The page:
State Auditor Brian Sonntag (

Of course, virtually all of our major news outlets think it’s major scandal, need to know information, when a Sound Transit error causes costs less than 0.01 percent of their budget.

Yet curiously, their interest in the details of agency management falls away when yet another state audit reveals the agency is fully compliant with state law, and has adequate internal controls (pdf):

The Transit Authority complied with state laws and regulations and its own policies and procedures in the areas we examined. Internal controls were adequate to safeguard public assets.

In response to a whistleblower report, the Auditor also checked out $164,000 in other possibly improper payments to local nonprofits.  The auditor found that $8,050 of that was actually improper, of which $3,200 was spent after ST received a warning from the auditor.

Guess the headline in the Times today?  I know that this is the way the media works, and I’m glad the whistleblower filed his complaint and forced an end to illegal expenditures.  At the same time, when public perception is skewed by this kind of selective reporting, it doesn’t help voters make intelligent decisions about the agency.

While we’re on the subject of governance, four ST projects received local engineering awards.  They don’t sound like a big deal, but they’re better than a poke in the eye with a sharp stick.

23 Replies to “Sound Transit Management, Good and Bad”

  1. Finally, an article that tells whole truth about Sound Transit rather than only 0.01 percent of it:

    “The Transit Authority complied with state laws and regulations and its own policies and procedures in the areas we examined. Internal controls were adequate to safeguard public assets.”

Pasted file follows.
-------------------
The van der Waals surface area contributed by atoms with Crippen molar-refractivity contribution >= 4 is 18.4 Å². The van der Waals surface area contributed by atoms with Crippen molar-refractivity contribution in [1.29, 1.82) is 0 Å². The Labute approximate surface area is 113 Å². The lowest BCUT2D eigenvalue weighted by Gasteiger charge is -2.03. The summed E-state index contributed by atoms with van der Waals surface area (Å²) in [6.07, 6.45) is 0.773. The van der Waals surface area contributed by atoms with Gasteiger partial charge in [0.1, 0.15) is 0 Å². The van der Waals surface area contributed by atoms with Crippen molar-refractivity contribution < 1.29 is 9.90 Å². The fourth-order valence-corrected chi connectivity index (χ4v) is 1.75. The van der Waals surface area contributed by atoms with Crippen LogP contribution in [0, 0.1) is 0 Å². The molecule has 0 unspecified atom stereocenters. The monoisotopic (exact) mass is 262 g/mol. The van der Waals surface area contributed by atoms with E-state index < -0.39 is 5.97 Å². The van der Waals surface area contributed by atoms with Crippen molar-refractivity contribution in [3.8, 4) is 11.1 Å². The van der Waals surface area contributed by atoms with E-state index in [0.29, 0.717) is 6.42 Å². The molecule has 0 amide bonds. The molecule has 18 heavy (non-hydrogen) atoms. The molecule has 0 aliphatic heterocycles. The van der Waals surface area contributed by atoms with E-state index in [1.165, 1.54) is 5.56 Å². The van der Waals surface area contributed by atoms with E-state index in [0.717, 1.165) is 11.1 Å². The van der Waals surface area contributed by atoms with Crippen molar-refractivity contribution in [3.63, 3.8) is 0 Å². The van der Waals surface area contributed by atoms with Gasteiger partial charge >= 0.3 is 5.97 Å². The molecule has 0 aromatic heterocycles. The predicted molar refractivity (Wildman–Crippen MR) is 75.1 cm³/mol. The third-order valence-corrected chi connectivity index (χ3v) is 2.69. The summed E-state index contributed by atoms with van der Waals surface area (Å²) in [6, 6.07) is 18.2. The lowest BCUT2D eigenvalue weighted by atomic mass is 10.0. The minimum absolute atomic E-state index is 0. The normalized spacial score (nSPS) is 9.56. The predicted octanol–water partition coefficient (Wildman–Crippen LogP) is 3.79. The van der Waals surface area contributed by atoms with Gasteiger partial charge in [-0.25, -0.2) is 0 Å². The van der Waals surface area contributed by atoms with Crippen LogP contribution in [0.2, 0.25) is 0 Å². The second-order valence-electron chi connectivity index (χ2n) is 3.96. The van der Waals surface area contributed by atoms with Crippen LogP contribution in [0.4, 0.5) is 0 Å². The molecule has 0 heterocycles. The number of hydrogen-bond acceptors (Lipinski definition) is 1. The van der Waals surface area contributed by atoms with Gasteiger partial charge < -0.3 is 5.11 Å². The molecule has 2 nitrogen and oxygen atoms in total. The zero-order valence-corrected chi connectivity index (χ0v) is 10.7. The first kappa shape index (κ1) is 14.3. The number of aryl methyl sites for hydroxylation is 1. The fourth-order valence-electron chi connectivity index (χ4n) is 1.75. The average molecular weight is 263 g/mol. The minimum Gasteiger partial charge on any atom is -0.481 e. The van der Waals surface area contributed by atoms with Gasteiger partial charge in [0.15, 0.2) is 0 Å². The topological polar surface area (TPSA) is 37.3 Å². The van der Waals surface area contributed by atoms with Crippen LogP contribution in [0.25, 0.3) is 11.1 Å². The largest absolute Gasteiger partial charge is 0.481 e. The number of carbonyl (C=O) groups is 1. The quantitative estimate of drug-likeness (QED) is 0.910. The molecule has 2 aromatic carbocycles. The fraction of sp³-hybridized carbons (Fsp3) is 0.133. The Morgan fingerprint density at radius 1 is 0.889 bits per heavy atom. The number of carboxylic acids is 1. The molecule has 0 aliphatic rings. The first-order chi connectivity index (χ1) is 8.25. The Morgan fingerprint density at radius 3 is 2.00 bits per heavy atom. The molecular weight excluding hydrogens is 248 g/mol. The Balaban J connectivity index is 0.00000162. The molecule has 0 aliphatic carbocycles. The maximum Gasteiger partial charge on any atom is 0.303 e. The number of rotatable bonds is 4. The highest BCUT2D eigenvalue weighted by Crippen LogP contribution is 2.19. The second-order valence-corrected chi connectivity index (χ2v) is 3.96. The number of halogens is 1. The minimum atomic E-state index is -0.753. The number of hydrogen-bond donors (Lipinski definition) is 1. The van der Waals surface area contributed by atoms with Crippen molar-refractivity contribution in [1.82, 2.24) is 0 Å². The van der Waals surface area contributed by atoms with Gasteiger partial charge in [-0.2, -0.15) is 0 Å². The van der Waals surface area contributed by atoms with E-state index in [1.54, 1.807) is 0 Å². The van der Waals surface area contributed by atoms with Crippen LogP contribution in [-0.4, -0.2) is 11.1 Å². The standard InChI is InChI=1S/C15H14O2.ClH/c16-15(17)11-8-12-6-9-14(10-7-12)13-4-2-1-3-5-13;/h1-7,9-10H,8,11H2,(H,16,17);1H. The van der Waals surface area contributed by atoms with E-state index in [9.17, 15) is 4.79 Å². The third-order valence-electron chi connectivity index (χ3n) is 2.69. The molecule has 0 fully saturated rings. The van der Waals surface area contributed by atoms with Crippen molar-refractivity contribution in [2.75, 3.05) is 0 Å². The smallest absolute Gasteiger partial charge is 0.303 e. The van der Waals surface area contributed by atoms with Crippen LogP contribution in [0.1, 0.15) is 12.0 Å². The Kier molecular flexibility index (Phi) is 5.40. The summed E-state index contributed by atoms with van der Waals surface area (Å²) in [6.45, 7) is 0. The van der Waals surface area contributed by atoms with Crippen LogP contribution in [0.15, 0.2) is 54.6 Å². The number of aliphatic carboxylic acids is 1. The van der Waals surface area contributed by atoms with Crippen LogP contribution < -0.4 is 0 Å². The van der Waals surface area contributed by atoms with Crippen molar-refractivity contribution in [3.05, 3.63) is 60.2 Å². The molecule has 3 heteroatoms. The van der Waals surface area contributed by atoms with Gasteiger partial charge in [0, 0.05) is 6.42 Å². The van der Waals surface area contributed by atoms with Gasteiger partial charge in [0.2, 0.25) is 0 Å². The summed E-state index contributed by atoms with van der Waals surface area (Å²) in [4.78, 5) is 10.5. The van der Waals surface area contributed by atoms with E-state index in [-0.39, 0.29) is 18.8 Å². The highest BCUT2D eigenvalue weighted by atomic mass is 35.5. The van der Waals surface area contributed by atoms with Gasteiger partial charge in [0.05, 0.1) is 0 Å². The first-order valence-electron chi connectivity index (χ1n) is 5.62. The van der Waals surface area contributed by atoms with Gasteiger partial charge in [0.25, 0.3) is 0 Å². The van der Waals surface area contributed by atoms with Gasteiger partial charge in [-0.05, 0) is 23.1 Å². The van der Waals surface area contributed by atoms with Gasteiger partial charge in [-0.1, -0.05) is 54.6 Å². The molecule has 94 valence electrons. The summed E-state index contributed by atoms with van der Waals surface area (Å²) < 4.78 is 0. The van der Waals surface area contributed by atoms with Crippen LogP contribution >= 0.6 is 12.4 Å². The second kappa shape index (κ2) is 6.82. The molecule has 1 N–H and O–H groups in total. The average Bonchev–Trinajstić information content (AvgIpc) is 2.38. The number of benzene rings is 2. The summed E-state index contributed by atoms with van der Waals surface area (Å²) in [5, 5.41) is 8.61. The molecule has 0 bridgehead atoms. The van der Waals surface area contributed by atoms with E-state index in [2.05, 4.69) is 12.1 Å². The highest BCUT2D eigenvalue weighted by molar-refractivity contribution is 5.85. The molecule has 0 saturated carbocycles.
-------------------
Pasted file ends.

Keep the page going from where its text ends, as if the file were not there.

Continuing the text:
2. I would bet a dollar that the audit itself cost more than the total ‘waste’ found in the Sound Transit budget.

  3. “Since 1999, the Transit Authority has made annual membership dues payments to one of the
    nonprofit organizations totaling $156,000. These expenditures are within the Transit Authority’s
    authority since the nonprofit organization conducts events to educate people on transportation
    choices, including mass transit, which are related to the Transit Authority’s programs.”

    Am I the only one that finds this a bit troubling? $156,000 in “memberships” to non-profits and the only criteria is that the organization “conducts events to educate on transportation choices”.

    I’ve been a member of several non-profits and dues are typically less than $50 a year. Let’s see, 10 years so $15,600 per year. That’s hundreds of memberships per year or is it just a few “patrons” memberships? This sounds a lot more like a loop-hole allowing political contributions to groups that lobby for ST than memberships in organizations that educate on transportation choices.